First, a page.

<Salov: Here's another interesting moment in the chess history. Have you ever noticed the letter pattern: who was the world champion in the first quarter of the 20th century? Emmanuel Lasker. He was a champion for 27 years. And there were two more Laskers, his brother and Edward Lasker. Quite a lot of Laskers, don't you agree? Then, in the middle of the century, everyone was beginning with the letter B: Botvinnik, the world champion, Bronstein, the candidate who drew him, and Boleslavsky, who lost to Bronstein. Everyone on B. And in the latter part of the century, everyone's names were beginning with K: Korchnoi, Karpov, Kasparov, Kramnik, Kamsky, there are also Carlsen, Karjakin, Caruana [in Russian, Carlsen and Caruana are also spelled with K]. Look at the pattern: K, B and L. You should pay attention to that, because everything begins with these small details. You have to learn to concentrate on them.
Surov: These players you named are among the eleven who should be disqualified, am I right?
Salov: To tell you the truth, we have decided not to disqualify Korchnoi. Viktor Lvovich is very old, we should spare him and exclude him from the list. Though he was complicit in a big way, too.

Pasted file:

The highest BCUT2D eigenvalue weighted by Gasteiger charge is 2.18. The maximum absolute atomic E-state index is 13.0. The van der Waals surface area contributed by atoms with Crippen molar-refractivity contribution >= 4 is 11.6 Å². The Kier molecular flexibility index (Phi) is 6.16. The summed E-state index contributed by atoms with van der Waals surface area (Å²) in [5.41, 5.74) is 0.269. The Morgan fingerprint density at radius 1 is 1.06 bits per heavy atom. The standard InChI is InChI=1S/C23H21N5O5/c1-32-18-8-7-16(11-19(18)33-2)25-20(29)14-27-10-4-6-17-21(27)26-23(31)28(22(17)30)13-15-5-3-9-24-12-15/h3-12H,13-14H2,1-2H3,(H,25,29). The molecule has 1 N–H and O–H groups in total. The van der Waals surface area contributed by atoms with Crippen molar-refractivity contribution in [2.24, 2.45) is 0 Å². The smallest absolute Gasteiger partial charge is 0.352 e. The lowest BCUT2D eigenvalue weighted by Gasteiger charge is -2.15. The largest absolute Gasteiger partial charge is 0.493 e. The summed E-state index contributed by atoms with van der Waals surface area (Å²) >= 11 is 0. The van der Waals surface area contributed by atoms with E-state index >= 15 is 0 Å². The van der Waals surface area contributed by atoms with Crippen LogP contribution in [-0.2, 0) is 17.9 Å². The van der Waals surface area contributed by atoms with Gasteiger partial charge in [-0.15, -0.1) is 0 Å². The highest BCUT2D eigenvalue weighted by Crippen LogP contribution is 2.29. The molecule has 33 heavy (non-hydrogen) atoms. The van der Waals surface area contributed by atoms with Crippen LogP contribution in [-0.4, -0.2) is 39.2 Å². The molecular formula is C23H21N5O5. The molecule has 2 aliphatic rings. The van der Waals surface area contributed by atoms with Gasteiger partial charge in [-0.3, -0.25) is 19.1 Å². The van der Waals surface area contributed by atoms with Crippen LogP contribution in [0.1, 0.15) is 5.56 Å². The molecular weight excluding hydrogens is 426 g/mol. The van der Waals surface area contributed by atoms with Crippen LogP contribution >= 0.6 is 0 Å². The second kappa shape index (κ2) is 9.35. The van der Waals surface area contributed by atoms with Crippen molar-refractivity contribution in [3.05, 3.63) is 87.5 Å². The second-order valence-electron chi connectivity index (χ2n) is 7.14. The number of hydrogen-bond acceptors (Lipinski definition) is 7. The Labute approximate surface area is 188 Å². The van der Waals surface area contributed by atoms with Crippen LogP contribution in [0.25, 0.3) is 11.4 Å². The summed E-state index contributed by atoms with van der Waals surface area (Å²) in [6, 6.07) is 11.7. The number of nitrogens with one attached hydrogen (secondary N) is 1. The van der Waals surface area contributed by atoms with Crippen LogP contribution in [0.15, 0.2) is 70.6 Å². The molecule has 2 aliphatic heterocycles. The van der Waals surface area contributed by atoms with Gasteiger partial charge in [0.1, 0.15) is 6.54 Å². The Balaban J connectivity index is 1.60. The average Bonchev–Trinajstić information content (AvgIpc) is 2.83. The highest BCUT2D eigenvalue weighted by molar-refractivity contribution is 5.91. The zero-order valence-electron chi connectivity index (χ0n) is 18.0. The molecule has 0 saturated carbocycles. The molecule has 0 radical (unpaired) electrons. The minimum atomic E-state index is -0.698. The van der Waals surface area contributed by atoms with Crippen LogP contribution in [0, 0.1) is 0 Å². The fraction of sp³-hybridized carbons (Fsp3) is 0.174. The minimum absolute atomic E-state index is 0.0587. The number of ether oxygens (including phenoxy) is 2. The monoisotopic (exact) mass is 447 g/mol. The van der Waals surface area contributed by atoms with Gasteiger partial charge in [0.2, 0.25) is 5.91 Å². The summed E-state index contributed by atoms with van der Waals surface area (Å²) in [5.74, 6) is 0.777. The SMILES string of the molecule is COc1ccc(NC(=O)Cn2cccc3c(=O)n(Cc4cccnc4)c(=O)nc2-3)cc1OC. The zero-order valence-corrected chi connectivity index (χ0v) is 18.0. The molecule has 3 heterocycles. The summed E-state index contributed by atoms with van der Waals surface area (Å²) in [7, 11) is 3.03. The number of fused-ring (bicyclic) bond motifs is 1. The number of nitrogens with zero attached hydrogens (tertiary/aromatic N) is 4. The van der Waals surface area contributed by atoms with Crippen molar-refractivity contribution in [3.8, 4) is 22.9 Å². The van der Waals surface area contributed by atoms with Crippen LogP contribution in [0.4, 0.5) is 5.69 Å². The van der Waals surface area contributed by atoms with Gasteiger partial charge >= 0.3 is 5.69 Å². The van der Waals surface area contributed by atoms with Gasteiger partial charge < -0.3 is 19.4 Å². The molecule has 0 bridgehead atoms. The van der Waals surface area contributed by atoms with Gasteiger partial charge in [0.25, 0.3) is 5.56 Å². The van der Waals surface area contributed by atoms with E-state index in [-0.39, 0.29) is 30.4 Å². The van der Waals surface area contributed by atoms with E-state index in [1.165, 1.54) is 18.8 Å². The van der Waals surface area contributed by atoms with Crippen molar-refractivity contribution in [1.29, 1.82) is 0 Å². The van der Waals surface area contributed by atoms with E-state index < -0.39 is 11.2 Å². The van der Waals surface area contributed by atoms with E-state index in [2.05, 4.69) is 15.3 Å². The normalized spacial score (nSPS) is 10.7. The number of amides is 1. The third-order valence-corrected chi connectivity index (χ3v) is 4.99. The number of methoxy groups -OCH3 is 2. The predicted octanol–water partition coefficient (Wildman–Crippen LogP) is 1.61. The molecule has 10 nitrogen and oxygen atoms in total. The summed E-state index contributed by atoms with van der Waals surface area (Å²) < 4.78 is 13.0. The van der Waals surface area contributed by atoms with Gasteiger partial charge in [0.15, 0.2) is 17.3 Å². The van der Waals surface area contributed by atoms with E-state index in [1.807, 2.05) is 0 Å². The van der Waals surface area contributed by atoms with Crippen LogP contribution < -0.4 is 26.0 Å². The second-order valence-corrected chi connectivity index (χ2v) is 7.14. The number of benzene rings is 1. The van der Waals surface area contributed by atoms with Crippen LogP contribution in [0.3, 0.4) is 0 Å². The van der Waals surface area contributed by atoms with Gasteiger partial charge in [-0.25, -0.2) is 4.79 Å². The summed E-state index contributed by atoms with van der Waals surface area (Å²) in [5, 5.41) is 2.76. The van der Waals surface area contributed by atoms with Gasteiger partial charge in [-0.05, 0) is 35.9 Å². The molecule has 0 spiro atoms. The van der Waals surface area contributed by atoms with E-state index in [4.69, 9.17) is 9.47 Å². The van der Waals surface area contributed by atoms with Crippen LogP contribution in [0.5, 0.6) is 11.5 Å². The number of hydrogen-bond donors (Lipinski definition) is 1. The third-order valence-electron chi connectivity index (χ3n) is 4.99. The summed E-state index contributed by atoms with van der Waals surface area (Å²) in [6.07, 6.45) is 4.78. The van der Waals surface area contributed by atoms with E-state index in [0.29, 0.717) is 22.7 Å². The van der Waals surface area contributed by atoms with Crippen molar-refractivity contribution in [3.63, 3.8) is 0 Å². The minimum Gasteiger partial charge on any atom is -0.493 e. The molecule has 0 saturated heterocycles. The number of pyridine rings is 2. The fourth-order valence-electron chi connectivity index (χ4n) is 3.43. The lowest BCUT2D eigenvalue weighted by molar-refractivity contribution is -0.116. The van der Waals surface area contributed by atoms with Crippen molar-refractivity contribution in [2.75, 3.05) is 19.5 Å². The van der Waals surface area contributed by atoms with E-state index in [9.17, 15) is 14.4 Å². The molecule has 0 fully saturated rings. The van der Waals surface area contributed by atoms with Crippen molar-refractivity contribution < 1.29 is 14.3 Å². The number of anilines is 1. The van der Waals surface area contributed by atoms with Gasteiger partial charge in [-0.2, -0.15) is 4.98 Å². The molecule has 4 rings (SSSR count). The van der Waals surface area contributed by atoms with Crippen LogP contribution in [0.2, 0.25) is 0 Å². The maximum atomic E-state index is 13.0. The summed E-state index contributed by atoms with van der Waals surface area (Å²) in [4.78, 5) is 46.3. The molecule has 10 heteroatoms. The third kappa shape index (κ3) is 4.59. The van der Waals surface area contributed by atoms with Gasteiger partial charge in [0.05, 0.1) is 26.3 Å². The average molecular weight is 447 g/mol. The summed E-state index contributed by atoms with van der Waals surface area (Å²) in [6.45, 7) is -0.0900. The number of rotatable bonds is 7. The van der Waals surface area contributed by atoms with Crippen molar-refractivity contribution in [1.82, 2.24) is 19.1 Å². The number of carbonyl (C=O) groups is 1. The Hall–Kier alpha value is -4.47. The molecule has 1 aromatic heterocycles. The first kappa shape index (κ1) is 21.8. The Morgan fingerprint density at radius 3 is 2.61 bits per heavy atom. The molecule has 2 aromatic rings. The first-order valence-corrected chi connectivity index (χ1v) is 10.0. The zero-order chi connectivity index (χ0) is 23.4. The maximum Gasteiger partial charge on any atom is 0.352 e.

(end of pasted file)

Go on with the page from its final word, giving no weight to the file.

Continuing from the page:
Surov: I'm writing down the list. Lasker, Botvinnik, Bronstein...
Salov: No, no, we have only K's and A's in our list. Among the K's, there are Karpov, Kasparov, Kramnik, also Khalifman from St. Petersburg, the well-known chess organizer Raymond Keene, Bessel Kok also made it. It was too late for Campomanes to make the list though...
Surov: ...the late Campomanes. Yes, he's in a different list now.
Salov: We also added Anand and Carlsen. By the way, Carlsen is a very interesting figure in the chess world; I think Viktor Lvovich Korchnoi once said in an interview for your site that he couldn't understand the non-chess methods Carlsen used to win.
Surov: He said that numerous times.
Salov: Carlsen is very interesting, we're studying him as well. We also added Caruana. How many are there?
Surov: Nine. You haven't mentioned Karjakin.
Salov: No, we don't touch Serezha Karjakin.
Surov: He's not good enough?
Salov: Serezha can sleep well, but he should be careful, he should understand where he is and what games he's about to enter.>
|Jul-01-17|| ||WorstPlayerEver: The first champ was Steinitz and what do you know, Salov? His name begins with an 'S'. Selective... aye?|
|Mar-06-18|| ||Howard: Whatever became of Salov, anyway? Why did he give up chess?|
|Mar-06-18|| ||norami: <Howard> They told me that he had gone . . . totally insane. That his methods were . . . unsound.|